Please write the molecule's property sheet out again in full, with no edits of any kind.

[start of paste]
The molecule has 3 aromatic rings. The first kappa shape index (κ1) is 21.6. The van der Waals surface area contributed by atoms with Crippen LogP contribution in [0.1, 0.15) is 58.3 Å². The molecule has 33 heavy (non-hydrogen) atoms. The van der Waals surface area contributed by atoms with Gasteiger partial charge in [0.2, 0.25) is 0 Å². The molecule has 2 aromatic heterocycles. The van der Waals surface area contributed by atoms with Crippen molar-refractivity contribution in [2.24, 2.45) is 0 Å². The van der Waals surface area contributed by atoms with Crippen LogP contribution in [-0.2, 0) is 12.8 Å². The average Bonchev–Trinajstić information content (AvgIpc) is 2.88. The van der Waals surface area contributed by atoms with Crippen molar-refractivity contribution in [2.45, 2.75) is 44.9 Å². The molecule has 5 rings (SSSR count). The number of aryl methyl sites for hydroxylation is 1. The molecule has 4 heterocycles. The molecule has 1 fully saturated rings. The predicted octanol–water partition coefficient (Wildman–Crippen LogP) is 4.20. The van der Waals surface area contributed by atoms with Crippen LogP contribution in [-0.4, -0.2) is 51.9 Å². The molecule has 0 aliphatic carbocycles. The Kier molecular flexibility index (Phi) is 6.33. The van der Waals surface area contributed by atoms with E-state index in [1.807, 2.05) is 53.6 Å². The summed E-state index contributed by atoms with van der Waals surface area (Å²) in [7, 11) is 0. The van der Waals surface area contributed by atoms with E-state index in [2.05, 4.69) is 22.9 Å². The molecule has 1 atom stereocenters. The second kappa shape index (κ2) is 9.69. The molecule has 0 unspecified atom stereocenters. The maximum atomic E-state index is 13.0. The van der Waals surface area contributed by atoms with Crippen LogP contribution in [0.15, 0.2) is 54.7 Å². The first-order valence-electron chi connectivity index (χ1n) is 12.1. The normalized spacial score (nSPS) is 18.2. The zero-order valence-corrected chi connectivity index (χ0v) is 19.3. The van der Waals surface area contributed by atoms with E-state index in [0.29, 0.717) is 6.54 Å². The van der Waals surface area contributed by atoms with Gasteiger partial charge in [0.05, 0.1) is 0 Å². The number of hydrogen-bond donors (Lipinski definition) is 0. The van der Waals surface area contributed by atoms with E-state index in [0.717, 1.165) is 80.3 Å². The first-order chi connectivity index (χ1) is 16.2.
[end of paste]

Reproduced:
The molecule has 3 aromatic rings. The first kappa shape index (κ1) is 21.6. The van der Waals surface area contributed by atoms with Crippen LogP contribution in [0.1, 0.15) is 58.3 Å². The molecule has 33 heavy (non-hydrogen) atoms. The van der Waals surface area contributed by atoms with Gasteiger partial charge in [0.2, 0.25) is 0 Å². The molecule has 2 aromatic heterocycles. The van der Waals surface area contributed by atoms with Crippen molar-refractivity contribution in [2.24, 2.45) is 0 Å². The van der Waals surface area contributed by atoms with Crippen LogP contribution in [-0.2, 0) is 12.8 Å². The average Bonchev–Trinajstić information content (AvgIpc) is 2.88. The van der Waals surface area contributed by atoms with Crippen molar-refractivity contribution in [2.45, 2.75) is 44.9 Å². The molecule has 5 rings (SSSR count). The number of aryl methyl sites for hydroxylation is 1. The molecule has 4 heterocycles. The molecule has 1 fully saturated rings. The predicted octanol–water partition coefficient (Wildman–Crippen LogP) is 4.20. The van der Waals surface area contributed by atoms with Crippen LogP contribution in [-0.4, -0.2) is 51.9 Å². The molecule has 0 aliphatic carbocycles. The Kier molecular flexibility index (Phi) is 6.33. The van der Waals surface area contributed by atoms with E-state index in [1.807, 2.05) is 53.6 Å². The summed E-state index contributed by atoms with van der Waals surface area (Å²) in [7, 11) is 0. The van der Waals surface area contributed by atoms with E-state index in [2.05, 4.69) is 22.9 Å². The molecule has 1 atom stereocenters. The second kappa shape index (κ2) is 9.69. The molecule has 0 unspecified atom stereocenters. The maximum atomic E-state index is 13.0. The van der Waals surface area contributed by atoms with Crippen LogP contribution in [0.15, 0.2) is 54.7 Å². The first-order valence-electron chi connectivity index (χ1n) is 12.1. The normalized spacial score (nSPS) is 18.2. The zero-order valence-corrected chi connectivity index (χ0v) is 19.3. The van der Waals surface area contributed by atoms with E-state index in [0.29, 0.717) is 6.54 Å². The van der Waals surface area contributed by atoms with Gasteiger partial charge in [0.05, 0.1) is 0 Å². The number of hydrogen-bond donors (Lipinski definition) is 0. The van der Waals surface area contributed by atoms with E-state index in [0.717, 1.165) is 80.3 Å². The first-order chi connectivity index (χ1) is 16.2.